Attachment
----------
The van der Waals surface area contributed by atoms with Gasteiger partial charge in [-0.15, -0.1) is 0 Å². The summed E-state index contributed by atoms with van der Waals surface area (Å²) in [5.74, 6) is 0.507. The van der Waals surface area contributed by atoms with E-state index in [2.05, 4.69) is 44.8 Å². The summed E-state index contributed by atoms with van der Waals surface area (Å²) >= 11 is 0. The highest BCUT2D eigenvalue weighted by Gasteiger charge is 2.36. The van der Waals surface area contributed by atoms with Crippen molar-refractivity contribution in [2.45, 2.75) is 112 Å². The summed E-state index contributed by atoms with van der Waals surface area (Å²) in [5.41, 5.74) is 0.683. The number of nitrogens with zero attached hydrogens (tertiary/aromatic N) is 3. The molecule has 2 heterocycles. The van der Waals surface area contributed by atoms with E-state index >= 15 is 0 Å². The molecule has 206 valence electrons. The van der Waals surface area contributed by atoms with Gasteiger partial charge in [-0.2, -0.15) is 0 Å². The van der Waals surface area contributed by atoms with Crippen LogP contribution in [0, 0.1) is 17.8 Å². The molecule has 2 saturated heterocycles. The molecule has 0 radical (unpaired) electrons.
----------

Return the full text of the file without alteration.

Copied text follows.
The van der Waals surface area contributed by atoms with Gasteiger partial charge in [-0.15, -0.1) is 0 Å². The summed E-state index contributed by atoms with van der Waals surface area (Å²) in [5.74, 6) is 0.507. The van der Waals surface area contributed by atoms with E-state index in [2.05, 4.69) is 44.8 Å². The summed E-state index contributed by atoms with van der Waals surface area (Å²) >= 11 is 0. The highest BCUT2D eigenvalue weighted by Gasteiger charge is 2.36. The van der Waals surface area contributed by atoms with Crippen molar-refractivity contribution in [2.45, 2.75) is 112 Å². The summed E-state index contributed by atoms with van der Waals surface area (Å²) in [5.41, 5.74) is 0.683. The number of nitrogens with zero attached hydrogens (tertiary/aromatic N) is 3. The molecule has 2 heterocycles. The van der Waals surface area contributed by atoms with E-state index >= 15 is 0 Å². The molecule has 206 valence electrons. The van der Waals surface area contributed by atoms with Gasteiger partial charge in [-0.2, -0.15) is 0 Å². The van der Waals surface area contributed by atoms with Crippen LogP contribution in [0, 0.1) is 17.8 Å². The molecule has 2 saturated heterocycles. The molecule has 0 radical (unpaired) electrons.